Michael J Gelb: Great! Glad to be here.


Chris from Boston, MA: For those of us new to the book, could you tell us a bit about the "da Vincian spirit"?

Michael J Gelb: Well, the spirit of da Vinci is perhaps best represented in the unfinished equestrian monument that he labored on for more than 11 years. In 1499, Leonardo crafted a 24-foot-high clay plaster model of what would have been one of the greatest works of sculpture ever created. But the bronze needed to cast the horse was diverted to the making of cannons in an unsuccessful attempt to fight off invading French troops. On September 10, 1499, Leonardo and his patron, the Duke of Milan, were driven into exile by the French soldiers, who used Leonardo's masterpiece for target practice. Then, in 1977, National Geographic published an article on Leonardo's lost horse, with illustrations from Leonardo's notebooks showing the maestro's original sketches for the horse. A pilot from United Airlines, Charles Dent, read that article and conceived a dream to rebuild Leonardo's lost masterpiece and give it to the Italian people as a gift from the American people, as a thank-you present for the treasures of the Renaissance. Before he died in 1994, Dent assembled a team of Renaissance scholars, sculptors, and metallurgists, who successfully cast a reproduction of this extraordinary work of art. And, on September 10, 1999, the completed recreation of this masterpiece will be unveiled in Milan. Charles Dent, who devoted the last years of his life to this project, did it purely for love. There was no profit motive, no self-aggrandizement, just a commitment to the intrinsic value of art. More than anything, that intrinsic love of beauty, and of truth, is the essence of the da Vincian spirit. That's why HOW TO THINK LIKE LEONARDO DA VINCI: SEVEN STEPS TO GENIUS EVERYDAY, is dedicated to Charles Dent, and to the da Vincian spirit in everyone.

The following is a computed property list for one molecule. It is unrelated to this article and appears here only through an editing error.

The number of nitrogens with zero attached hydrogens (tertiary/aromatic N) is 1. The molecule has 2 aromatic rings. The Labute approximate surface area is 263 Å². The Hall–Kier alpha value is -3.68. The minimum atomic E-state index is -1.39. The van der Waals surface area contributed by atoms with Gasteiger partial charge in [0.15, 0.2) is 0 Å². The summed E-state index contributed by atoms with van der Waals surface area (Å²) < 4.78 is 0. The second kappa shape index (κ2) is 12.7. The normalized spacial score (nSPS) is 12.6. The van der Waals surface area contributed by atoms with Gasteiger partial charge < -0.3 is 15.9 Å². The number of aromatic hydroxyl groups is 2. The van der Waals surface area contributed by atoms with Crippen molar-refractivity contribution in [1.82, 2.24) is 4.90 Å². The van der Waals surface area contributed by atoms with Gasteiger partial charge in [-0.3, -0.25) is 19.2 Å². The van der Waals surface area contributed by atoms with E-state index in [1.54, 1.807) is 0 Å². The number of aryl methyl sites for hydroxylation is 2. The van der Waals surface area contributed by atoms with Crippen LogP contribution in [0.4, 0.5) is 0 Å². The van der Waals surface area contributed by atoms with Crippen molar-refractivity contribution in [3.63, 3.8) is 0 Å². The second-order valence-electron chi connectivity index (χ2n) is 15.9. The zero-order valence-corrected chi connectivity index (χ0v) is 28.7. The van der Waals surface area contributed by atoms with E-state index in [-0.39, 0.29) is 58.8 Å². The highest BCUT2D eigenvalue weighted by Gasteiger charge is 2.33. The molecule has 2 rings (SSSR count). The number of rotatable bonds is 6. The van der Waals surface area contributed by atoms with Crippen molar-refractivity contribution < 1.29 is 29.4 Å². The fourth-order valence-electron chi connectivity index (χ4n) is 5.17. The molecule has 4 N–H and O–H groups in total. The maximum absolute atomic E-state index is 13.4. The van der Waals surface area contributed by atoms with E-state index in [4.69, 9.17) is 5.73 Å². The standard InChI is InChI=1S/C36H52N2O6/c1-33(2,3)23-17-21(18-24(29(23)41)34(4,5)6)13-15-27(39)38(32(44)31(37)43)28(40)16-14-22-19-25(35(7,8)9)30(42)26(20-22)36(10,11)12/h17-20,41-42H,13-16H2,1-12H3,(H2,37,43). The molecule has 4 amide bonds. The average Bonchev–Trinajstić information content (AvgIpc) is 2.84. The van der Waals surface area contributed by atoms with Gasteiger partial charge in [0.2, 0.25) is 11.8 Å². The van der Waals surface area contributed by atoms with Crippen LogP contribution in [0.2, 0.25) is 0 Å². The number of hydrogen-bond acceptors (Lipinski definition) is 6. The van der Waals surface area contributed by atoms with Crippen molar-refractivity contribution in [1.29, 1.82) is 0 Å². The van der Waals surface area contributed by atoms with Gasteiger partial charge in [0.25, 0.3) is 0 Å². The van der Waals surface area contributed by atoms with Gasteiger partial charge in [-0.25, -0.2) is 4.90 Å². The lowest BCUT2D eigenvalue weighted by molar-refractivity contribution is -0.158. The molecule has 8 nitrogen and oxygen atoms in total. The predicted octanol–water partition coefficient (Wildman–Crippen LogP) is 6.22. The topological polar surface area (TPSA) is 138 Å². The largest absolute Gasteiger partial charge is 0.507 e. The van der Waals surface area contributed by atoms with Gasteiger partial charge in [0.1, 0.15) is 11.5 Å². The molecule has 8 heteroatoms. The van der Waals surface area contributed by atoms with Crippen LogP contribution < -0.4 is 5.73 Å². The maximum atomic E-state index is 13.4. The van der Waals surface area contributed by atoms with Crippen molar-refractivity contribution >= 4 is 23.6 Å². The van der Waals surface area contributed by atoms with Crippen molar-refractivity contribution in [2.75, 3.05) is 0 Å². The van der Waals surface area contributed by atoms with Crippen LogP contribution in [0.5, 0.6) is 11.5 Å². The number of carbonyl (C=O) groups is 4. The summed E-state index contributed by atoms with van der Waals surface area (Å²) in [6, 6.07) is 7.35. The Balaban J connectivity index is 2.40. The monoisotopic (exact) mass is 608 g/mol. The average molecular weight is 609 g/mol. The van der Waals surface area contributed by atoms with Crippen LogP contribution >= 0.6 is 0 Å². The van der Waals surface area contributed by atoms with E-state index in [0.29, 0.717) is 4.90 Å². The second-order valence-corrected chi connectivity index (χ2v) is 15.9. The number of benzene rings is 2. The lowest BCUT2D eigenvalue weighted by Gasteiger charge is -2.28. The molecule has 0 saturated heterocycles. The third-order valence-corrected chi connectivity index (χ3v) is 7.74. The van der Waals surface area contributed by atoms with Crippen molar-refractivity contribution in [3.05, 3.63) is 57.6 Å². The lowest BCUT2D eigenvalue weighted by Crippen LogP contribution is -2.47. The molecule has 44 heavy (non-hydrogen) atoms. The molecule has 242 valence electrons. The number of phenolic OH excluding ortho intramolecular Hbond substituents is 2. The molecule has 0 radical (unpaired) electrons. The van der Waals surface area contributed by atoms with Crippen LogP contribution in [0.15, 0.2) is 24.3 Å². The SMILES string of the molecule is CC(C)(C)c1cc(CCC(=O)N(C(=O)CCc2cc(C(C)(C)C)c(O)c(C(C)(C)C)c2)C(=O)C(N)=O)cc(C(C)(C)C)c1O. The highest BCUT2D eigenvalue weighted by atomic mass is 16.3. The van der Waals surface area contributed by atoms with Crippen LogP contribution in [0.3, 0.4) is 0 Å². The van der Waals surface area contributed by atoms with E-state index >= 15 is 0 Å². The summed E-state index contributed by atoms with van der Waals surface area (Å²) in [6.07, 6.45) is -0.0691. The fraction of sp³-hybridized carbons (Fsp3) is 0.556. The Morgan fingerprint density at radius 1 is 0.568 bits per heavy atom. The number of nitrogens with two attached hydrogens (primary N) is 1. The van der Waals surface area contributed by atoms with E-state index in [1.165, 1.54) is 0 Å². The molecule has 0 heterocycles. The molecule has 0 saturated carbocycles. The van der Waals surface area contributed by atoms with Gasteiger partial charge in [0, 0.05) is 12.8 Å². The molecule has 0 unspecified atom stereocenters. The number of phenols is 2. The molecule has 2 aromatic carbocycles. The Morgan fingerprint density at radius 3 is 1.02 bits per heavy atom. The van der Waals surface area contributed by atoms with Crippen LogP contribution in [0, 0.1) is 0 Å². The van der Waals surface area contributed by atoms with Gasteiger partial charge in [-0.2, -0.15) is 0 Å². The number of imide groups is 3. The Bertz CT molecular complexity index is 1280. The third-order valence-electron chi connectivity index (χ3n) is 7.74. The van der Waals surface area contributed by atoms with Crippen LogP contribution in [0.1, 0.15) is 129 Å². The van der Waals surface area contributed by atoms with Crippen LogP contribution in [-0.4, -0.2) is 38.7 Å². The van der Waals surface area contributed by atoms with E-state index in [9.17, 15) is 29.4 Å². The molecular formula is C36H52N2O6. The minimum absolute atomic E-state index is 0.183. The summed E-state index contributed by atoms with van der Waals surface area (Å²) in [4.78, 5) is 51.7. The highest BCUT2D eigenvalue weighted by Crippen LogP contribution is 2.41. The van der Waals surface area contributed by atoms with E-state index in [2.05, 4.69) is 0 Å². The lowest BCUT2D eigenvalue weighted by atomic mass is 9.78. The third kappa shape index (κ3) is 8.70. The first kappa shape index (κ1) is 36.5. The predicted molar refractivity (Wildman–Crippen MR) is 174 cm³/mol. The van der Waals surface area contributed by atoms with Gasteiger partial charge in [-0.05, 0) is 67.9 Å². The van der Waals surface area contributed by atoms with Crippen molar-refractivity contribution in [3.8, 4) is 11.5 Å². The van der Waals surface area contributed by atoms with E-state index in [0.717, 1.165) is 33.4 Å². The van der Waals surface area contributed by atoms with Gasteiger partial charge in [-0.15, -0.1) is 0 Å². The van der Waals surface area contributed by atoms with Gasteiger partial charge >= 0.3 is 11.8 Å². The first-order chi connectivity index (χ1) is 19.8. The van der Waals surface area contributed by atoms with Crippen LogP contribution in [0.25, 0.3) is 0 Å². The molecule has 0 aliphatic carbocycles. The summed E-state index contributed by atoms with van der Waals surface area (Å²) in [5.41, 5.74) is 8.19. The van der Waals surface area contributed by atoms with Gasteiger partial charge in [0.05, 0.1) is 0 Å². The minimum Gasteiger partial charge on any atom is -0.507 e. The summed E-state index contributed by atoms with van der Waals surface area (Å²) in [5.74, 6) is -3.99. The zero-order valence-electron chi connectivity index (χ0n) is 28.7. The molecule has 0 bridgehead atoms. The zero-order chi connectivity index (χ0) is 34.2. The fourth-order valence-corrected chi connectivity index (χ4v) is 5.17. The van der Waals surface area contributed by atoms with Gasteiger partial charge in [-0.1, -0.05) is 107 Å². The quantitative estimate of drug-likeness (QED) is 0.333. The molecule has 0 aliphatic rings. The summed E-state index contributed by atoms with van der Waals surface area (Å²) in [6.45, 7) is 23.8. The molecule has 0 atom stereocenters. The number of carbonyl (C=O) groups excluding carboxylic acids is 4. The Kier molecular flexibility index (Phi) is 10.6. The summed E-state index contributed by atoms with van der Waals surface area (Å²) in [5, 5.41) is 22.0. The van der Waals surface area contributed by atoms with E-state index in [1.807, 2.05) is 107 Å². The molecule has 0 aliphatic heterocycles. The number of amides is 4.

Mike from New Mexico: Do you think genius is something that lies within everyone, and it is just untapped? What do you expect the "average Joe" to get out of your book?